Universities, and faculty organizations like the American Association of University Professors and the Society of American Law Teachers (SALT), have published variations of faculty salary surveys for some time now. I have been writing about faculty compensation and the underlying ideologies and management strategies (conscious and unconscious) for the presentation of "facts" (harvesting of data) and the extraction of inferences from the data (here, here, and here). I have also suggested how these exercises do as much to veil "data" and avoid "inference" as it aid in their development and exposure (for a more theoretical discussion HERE).
These are meant to serve a useful purpose--as an important contribution to informational transparency. This transparency, in turn is meant to paint a picture of the state of faculty earning that can be used, as an authoritative data set, to further positions and negotiating strategies, of university administrators, faculty, legislators and the like. It is also a valuable mechanism for managing public opinion about the state of the university and the privilege (or lack thereof) of a key university stakeholder.
All of this is well and good, and fair game, in the context of the politics of university administration, public policy development, and the operation of wage labor markets for university faculty labor talent. Yet, data is a relational as well as an objective measure. For policymakers, and especially for engagement, the choice of relational elements--the way data is packaged and the choice of data types to place in relationship to each other--will have a profound impact on the way on which the data is read and understood. More importantly, if done with some calculation, the careful presentation of relationships among data (including some excluding others) can be used to manage conclusions as well. This no doubt is usually inadvertent, but perhaps not always so. (HERE)
With that in mind it is worth considering the AAUP's recent release of its 2016-17 Faculty Compensation Survey. It provides data that supports what is becoming too obvious to ignore as the fundamental character of the academy changes: (1) part time employment continues to grow as the profession builds a segmented workforce with growing blue collar and seasonal segments; (2) cost cutting on the labor force side appears to have the inverse effect on administrative salaries that continue to grow (also here); and (3) the state has lost its taste for funding education. Still, the AAUP does try to put the best face of the data. But you can decide for yourself. In any case there is one great value to this data--the more obvious it becomes that faculty are reduced to a mere fungible labor force the stronger the case for unionization. The irony is, of course, that it will be the administration of the university, and its embrace of the new logic of university operation that more than anyone will be responsible for this movement.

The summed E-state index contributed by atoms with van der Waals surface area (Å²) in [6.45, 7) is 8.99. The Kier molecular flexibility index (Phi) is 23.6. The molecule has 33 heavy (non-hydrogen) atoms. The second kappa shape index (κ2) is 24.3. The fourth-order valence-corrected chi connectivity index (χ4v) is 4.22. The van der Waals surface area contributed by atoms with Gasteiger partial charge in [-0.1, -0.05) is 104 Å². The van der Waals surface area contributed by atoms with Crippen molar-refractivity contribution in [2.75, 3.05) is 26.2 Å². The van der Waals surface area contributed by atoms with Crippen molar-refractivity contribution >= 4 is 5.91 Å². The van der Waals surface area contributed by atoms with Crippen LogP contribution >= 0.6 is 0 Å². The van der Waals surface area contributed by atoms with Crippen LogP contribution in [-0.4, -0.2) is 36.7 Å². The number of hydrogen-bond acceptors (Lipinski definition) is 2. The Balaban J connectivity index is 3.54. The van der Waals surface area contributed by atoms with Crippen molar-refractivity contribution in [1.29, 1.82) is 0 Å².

The press Release with links follows.
March–April 2017 | Vol. 103, No. 2
The results of the AAUP’s 2016–17 Faculty Compensation Survey are now available in the March–April issue of Academe. You can download the digital edition at https://www.aaup.org/MA17-FCS (member login required).
If you have forgotten your password for the AAUP website, you can request an e-mail reminder here.
Among the wealth of data to be found in this year’s Annual Report on the Economic Status of the Profession are some familiar and unsettling stories.
Part-time employment continues to grow. Part-time appointments continue to make up the largest share of the faculty, constituting 40 percent of all positions. Full-time tenured and tenure-track faculty now make up less than 30 percent of the academic workforce, a decline that represents a continued and growing threat to academic freedom.
Administrative pay is high and on the rise. Presidents now earn nearly four times as much as full professors at private doctoral institutions and more than three-and-a-half times as much as those at public doctoral institutions.
Funding of public education remains below prerecession levels. While total state appropriations increased nationally by just over 4 percent between 2015 and 2016, that growth was overshadowed by the 16 percent decline in appropriations that occurred in years immediately following the recession, between 2009 and 2013.The stories that emerge from this year’s report highlight the persistent problems faced by our profession and the higher education system. Salaries for full-time ranked faculty are stagnant, rising by just 0.5 percent in real terms (after adjusting for inflation). Faculty members on part-time appointments lack benefits and survive on wages that place them at or near the poverty line. A gender pay gap persists in all faculty ranks. Public institutions continue to balance their budgets on the backs of an increasing number of out-of-state students who pay a markedly higher price.
The news isn’t all bad, though. Using these data effectively can bring real and positive change to higher education. AAUP members and all faculty can advocate for higher pay for part-time faculty members, increased state higher education appropriations, salary equity, and other improvements in higher education. Use the data to communicate with colleagues, students, friends, and policy makers about the issues facing the profession. Together, we can promote the economic security of all those who teach and research in higher education and help ensure that higher education serves the common good.